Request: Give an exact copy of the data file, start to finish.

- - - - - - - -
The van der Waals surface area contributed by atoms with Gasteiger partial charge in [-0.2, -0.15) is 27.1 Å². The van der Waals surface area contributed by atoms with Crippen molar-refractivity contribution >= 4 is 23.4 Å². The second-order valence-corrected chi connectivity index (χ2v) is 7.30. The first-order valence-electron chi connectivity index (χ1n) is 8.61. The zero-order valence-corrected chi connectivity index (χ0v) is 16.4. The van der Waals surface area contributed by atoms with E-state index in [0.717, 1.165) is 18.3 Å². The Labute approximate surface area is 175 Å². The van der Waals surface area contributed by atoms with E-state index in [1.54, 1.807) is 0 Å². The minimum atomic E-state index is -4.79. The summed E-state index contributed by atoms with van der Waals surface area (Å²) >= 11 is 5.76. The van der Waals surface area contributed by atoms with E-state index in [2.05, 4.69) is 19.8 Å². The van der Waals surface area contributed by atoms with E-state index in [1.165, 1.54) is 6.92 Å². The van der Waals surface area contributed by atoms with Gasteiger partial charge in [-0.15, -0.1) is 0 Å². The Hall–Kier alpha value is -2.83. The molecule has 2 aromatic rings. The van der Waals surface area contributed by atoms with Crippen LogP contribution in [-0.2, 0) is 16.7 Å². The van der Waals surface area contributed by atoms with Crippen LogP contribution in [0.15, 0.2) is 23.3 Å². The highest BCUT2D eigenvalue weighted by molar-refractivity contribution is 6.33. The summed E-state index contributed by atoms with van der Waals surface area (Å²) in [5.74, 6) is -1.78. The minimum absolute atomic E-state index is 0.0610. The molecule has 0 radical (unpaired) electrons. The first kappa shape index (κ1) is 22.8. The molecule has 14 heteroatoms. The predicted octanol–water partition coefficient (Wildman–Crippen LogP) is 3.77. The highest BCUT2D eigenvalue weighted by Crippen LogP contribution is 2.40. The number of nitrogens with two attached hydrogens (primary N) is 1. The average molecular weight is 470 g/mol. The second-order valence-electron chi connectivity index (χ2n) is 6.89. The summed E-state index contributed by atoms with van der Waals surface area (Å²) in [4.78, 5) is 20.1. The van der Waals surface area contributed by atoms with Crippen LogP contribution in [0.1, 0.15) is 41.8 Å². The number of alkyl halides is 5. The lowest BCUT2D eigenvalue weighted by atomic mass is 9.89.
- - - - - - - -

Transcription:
The van der Waals surface area contributed by atoms with Gasteiger partial charge in [-0.2, -0.15) is 27.1 Å². The van der Waals surface area contributed by atoms with Crippen molar-refractivity contribution >= 4 is 23.4 Å². The second-order valence-corrected chi connectivity index (χ2v) is 7.30. The first-order valence-electron chi connectivity index (χ1n) is 8.61. The zero-order valence-corrected chi connectivity index (χ0v) is 16.4. The van der Waals surface area contributed by atoms with E-state index in [0.717, 1.165) is 18.3 Å². The Labute approximate surface area is 175 Å². The van der Waals surface area contributed by atoms with E-state index in [1.54, 1.807) is 0 Å². The minimum atomic E-state index is -4.79. The summed E-state index contributed by atoms with van der Waals surface area (Å²) >= 11 is 5.76. The van der Waals surface area contributed by atoms with E-state index in [2.05, 4.69) is 19.8 Å². The van der Waals surface area contributed by atoms with E-state index in [1.165, 1.54) is 6.92 Å². The van der Waals surface area contributed by atoms with Gasteiger partial charge in [-0.15, -0.1) is 0 Å². The Hall–Kier alpha value is -2.83. The molecule has 2 aromatic rings. The van der Waals surface area contributed by atoms with Crippen LogP contribution in [-0.2, 0) is 16.7 Å². The van der Waals surface area contributed by atoms with Crippen LogP contribution in [0.15, 0.2) is 23.3 Å². The highest BCUT2D eigenvalue weighted by molar-refractivity contribution is 6.33. The summed E-state index contributed by atoms with van der Waals surface area (Å²) in [5.74, 6) is -1.78. The minimum absolute atomic E-state index is 0.0610. The molecule has 0 radical (unpaired) electrons. The first kappa shape index (κ1) is 22.8. The molecule has 14 heteroatoms. The predicted octanol–water partition coefficient (Wildman–Crippen LogP) is 3.77. The highest BCUT2D eigenvalue weighted by Crippen LogP contribution is 2.40. The number of nitrogens with two attached hydrogens (primary N) is 1. The average molecular weight is 470 g/mol. The second-order valence-electron chi connectivity index (χ2n) is 6.89. The summed E-state index contributed by atoms with van der Waals surface area (Å²) in [4.78, 5) is 20.1. The van der Waals surface area contributed by atoms with Crippen LogP contribution in [0.1, 0.15) is 41.8 Å². The number of alkyl halides is 5. The lowest BCUT2D eigenvalue weighted by atomic mass is 9.89.